“The drop in inflation to zero percent again in August 2015 has likely been the catalyst of a stronger pound and cheaper exports, which will continue to generate speculation about a bank base rate rise. As rumours spread – regardless of whether a rise occurs or not – existing homeowners and hopeful buyers should take advantage of the opportunity to remortgage or fix now to secure the best possible rates before the close of the year.”
Patrick Bamford, Director at Mortgage Insurance Europe for Genworth, comments:
“On the surface, the latest ONS figures suggest a positive story for first-time buyers: house price growth has slowed in recent months to the lowest level since July 2013, and first time buyer prices are rising slower than those paid by homemovers, all of which suggests improving conditions for those hoping to fulfil their ambitions of home ownership (1).
“However, this does not present the full picture. A lack of access to affordable mortgages continues to hit hopeful first-time buyers as limited lending through high LTV products endures. Help to Buy has encouraged greater availability of products for those with deposits of just 5% or 10%, yet take-up remains restricted. These restrictions compounded with rising house prices and a lack of supply means first-time buyers are still typically putting up a 20% deposit: a monumental hurdle to overcome before stepping onto the property ladder.
“Even improved pricing of loans is not enough to counter the trials first-time buyers face. Although the price gap between 75% and 95% LTV mortgages has narrowed, all but the wealthiest – or those with support from the Bank of Mum and Dad – still face far higher costs, squeezing monthly budgets (3).
“The Government needs to introduce a permanent system of private mortgage insurance to drive a genuine recovery of the high loan-to-value (LTV) market. Under the current system lenders are able to simply pay lip service to the offering and, most importantly, Help to Buy remains a temporary solution to a permanent problem. Transitioning the government scheme to the private mortgage insurance sector is the only way to support the ambitions of homeownership and make affordable mortgages permanently available in greater numbers.”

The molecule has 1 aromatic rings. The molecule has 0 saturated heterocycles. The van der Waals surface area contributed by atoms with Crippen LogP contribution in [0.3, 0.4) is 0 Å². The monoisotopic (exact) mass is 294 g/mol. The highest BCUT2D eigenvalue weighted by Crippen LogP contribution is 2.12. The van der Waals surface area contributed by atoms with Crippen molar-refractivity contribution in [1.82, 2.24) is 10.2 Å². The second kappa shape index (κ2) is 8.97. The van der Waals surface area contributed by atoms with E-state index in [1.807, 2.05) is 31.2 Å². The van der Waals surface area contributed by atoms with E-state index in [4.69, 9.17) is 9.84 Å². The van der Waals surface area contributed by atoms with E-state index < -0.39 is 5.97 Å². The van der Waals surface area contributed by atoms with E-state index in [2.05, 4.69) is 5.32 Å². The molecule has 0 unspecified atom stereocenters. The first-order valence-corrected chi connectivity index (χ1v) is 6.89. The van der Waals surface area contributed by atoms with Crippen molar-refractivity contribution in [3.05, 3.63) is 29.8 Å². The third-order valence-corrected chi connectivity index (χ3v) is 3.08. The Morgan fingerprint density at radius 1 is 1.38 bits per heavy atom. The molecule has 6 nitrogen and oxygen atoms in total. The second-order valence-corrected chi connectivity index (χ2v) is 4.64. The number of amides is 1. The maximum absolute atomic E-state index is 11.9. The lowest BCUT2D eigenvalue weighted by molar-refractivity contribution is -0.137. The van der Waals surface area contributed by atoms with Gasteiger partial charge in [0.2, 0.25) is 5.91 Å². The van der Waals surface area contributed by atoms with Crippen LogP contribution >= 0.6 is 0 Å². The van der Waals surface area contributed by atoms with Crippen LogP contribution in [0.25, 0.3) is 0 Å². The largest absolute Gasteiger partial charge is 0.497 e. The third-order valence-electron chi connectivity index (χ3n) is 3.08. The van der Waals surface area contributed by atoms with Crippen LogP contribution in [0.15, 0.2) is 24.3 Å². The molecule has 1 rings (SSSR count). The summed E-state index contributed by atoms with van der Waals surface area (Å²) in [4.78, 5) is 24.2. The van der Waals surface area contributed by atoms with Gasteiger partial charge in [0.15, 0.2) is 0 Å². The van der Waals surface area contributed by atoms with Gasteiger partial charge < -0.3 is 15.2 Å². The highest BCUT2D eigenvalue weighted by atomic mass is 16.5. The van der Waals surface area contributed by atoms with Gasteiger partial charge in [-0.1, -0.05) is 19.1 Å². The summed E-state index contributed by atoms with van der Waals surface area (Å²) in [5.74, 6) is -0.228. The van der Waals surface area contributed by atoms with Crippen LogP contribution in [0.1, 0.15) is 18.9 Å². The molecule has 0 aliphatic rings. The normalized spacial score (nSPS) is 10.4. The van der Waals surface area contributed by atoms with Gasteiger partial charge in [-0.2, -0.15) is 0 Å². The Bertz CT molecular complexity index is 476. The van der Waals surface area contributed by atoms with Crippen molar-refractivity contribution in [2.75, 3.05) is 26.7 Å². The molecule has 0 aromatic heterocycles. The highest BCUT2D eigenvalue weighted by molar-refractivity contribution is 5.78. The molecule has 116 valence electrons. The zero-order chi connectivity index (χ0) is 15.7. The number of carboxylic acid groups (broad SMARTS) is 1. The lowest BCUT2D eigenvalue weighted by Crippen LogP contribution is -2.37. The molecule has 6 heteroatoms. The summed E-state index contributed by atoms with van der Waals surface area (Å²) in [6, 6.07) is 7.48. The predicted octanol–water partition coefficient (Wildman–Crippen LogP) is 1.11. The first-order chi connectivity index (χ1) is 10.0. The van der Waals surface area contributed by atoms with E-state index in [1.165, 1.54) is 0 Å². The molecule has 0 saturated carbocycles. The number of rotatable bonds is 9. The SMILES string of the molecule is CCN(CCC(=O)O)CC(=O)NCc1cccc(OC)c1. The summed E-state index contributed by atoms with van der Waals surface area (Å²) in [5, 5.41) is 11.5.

Adrian Gill, Director of Your Move and Reeds Rains estate agents, comments:
“We’ve seen annual house price growth falter among the ranks recently. But now on a monthly basis, growth is starting to regroup – clambering up from 0.6% in June to 0.8% in July. Since then, we’ve recorded the strongest monthly price rise for a year in August, as buyers square up against depleted numbers of sellers. Price growth in London is also beginning to mount a counterattack, with annual rises strengthening in the capital as buyers start to adapt to the new tax regime.
“Buyer morale is very high all across the country, and the going looks good as economic conditions pave the way for a continuation of cheap borrowing for the remainder of the year. Meanwhile, as the Government turns its attention to the buy-to-let sector, first-time buyers may be given some more elbow room in their competition with landlords.”
- The average price paid by first-time buyers increased by 4.4% in the year to July 2015, while it increased by 5.5% for owner-occupiers over the same period.
- Genworth’s latest LTV tracker found those with small deposits still face mortgage payments 69% higher than those with ≤75% LTV loans